Housing Court Post-Pandemic: Plagued by Delays
By Todd I. Nahins, Senior Partner, Borah, Goldstein, Altschuler, Nahins and Goidel, P.C.
The last time I wrote on the state of the Housing Court was over four years ago; I was not happy with the delays in obtaining trial dates and the length of time in which the judges took to render their decisions. Now I long for those days.
If Feb. 21, 2023, is your first court appearance in a landlord/tenant proceeding where you require a trial, it is not an exaggeration to expect to wait six months for a trial date. That is if everything goes according to plan! Whether you are commencing a nonpayment or holdover proceeding (nuisance, lease expiration, illegal sublet, illegal short-term use license, etc.), the first court date is uneventful unless your adversary wishes to settle. No matter the reason for the request for the adjournment, whether to obtain counsel, assignment of counsel, file an answer, or “the dog ate my defenses” (true story), the Court with few exceptions will grant at least a six-week adjournment.
On the adjourned date many things may happen with only one that will make the property owner seeking rent or possession of their apartment happy. Other than the possibility of a settlement where both litigants are represented by counsel, you may be given a motion schedule. If there is an issue brought to the attention of the court by tenant’s counsel regarding jurisdiction, dismissal, etc., and they request time to file a motion, the case will be further delayed for two months for argument on the motion. After submission and argument of the motion, it is possible that some judges will not decide the motion for six to 12 months. Again, not an exaggeration.
The Conference Judge may also adjourn the proceeding on the second, third, or fourth time the case is on, for months at a time, after failed attempts at settlement. If a settlement or other resolution cannot be obtained, there are Judges in the Housing Court who will continue to adjourn the proceeding for months, instead of transferring the case to a trial part.
The trial part is where the owner wants to be. The case is conferenced by the trial judge’s court attorneys, and if it is not settled the case is scheduled for a trial date. Unfortunately, the trial judges are so overwhelmed by cases because of the number of unsettled cases entering their parts, it may be over two or three months before you start the trial. The good news is once you are on trial, the judges either help the litigants settle the case or they make their decision. The problem for participants is the cost and length of time to get there.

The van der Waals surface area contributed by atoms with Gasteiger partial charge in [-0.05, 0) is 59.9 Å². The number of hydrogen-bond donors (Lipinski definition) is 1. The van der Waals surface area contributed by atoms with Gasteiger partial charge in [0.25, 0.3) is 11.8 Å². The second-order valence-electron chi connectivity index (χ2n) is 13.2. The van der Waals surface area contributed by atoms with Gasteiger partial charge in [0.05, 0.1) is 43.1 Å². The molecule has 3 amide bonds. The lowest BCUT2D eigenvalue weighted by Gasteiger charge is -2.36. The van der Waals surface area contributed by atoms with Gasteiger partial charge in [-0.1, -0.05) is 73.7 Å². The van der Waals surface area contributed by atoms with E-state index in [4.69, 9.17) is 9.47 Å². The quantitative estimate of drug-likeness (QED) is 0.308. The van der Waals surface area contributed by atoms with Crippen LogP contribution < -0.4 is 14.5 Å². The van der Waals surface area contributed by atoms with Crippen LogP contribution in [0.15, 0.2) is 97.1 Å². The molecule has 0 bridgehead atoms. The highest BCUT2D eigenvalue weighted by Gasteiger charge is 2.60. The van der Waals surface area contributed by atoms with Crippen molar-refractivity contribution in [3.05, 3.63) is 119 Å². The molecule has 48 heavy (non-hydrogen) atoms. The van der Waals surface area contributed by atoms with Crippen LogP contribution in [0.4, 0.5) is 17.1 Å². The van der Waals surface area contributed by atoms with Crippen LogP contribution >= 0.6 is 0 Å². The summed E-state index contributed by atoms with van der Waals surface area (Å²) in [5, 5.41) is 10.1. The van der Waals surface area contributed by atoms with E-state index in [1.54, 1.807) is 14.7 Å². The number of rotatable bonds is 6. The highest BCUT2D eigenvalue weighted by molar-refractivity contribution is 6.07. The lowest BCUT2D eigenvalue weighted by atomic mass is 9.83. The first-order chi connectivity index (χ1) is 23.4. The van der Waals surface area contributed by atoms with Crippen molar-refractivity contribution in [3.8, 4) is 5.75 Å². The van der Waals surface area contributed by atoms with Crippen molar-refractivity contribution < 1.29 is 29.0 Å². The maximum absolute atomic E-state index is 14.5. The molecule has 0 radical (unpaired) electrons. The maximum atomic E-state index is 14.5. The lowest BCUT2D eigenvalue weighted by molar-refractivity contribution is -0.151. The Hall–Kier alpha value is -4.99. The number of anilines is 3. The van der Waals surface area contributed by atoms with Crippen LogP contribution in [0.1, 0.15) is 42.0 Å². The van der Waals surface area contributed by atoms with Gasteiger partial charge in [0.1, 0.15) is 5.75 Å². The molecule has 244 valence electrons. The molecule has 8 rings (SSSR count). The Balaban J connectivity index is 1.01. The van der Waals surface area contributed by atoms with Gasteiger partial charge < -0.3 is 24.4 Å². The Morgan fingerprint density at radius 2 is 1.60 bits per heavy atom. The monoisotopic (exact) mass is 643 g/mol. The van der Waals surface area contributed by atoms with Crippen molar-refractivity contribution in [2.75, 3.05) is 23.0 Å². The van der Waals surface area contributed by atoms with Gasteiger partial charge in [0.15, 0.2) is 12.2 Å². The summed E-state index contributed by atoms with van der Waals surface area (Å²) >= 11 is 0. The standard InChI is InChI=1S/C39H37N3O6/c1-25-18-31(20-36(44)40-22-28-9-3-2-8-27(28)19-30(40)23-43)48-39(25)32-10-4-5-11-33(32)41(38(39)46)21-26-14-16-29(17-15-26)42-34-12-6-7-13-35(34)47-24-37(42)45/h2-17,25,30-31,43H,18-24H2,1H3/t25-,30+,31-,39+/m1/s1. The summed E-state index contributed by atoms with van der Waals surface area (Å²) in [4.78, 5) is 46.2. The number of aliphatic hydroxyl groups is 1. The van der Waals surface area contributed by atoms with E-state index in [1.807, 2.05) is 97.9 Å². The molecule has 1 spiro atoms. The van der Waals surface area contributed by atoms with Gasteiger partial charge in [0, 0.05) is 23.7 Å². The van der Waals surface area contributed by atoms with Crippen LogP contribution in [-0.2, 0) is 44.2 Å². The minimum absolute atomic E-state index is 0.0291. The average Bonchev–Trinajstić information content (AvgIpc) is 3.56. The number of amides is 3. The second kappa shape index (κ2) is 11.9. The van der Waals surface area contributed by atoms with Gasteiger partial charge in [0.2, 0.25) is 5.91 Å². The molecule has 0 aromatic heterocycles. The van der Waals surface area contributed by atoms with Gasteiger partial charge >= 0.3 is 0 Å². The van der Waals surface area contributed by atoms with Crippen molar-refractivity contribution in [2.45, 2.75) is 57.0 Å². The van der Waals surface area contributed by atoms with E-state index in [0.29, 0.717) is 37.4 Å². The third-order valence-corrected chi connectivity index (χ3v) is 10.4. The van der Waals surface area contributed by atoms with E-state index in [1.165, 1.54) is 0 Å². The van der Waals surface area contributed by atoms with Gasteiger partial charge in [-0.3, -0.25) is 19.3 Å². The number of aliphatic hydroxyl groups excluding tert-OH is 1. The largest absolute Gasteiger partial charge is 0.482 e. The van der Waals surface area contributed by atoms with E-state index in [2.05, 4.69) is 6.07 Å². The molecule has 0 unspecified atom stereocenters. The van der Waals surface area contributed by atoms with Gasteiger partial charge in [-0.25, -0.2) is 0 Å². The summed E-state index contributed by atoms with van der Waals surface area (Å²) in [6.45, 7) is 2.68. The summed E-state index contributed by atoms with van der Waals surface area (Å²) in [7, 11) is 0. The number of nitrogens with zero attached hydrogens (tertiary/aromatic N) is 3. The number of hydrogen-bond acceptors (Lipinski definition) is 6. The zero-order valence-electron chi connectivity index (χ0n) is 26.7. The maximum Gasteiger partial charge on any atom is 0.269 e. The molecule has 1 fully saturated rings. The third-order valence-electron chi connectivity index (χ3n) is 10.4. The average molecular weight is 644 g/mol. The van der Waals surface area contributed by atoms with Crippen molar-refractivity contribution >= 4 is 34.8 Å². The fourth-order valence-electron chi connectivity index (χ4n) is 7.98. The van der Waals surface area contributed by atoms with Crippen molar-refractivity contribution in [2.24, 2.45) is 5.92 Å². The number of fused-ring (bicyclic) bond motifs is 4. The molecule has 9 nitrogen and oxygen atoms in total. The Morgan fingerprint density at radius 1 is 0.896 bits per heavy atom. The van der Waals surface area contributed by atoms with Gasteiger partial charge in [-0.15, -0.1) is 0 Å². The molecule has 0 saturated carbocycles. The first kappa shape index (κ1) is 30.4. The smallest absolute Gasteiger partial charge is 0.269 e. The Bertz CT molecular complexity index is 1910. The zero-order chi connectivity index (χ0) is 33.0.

Speeding Up the Process
Here are several suggestions that could speed up the court process within the framework of the Housing Stability and Tenant Protection Act. Although a summary proceeding must be adjourned no less than 14 days, the Housing Court should not permit an adjournment past 21 days, unless there are special circumstances. Housing Court judges should render decisions on motions within 45 days after the motion is fully submitted. If the Court needs further time to render its decision, it should notify the parties specifying the estimated date for the decision.
Unless a motion has been served, the Housing Court intake/conference part should not be permitted, without the consent of the parties, to adjourn a case for a third time. Cases that have been adjourned twice without a settlement should be sent to the trial part.
The Legislature must allocate funds for the Office of Court Administration to increase the number of trial parts in Manhattan, Queens, Brooklyn, and the Bronx. I also suggest the Housing Court designate a small owners’ part in all Boroughs except Staten Island in which one judge will hear the case from start to finish both conferencing and going to trial, if necessary. Finally, the process of providing low-income tenants with an opportunity to seek counsel must be streamlined.
The pandemic-related budget shortfalls are expected to create additional cuts to funding for Housing Court staff, technology, and courtroom facilities. However, the courts must find creative solutions in order to provide both property owners and tenants access to justice.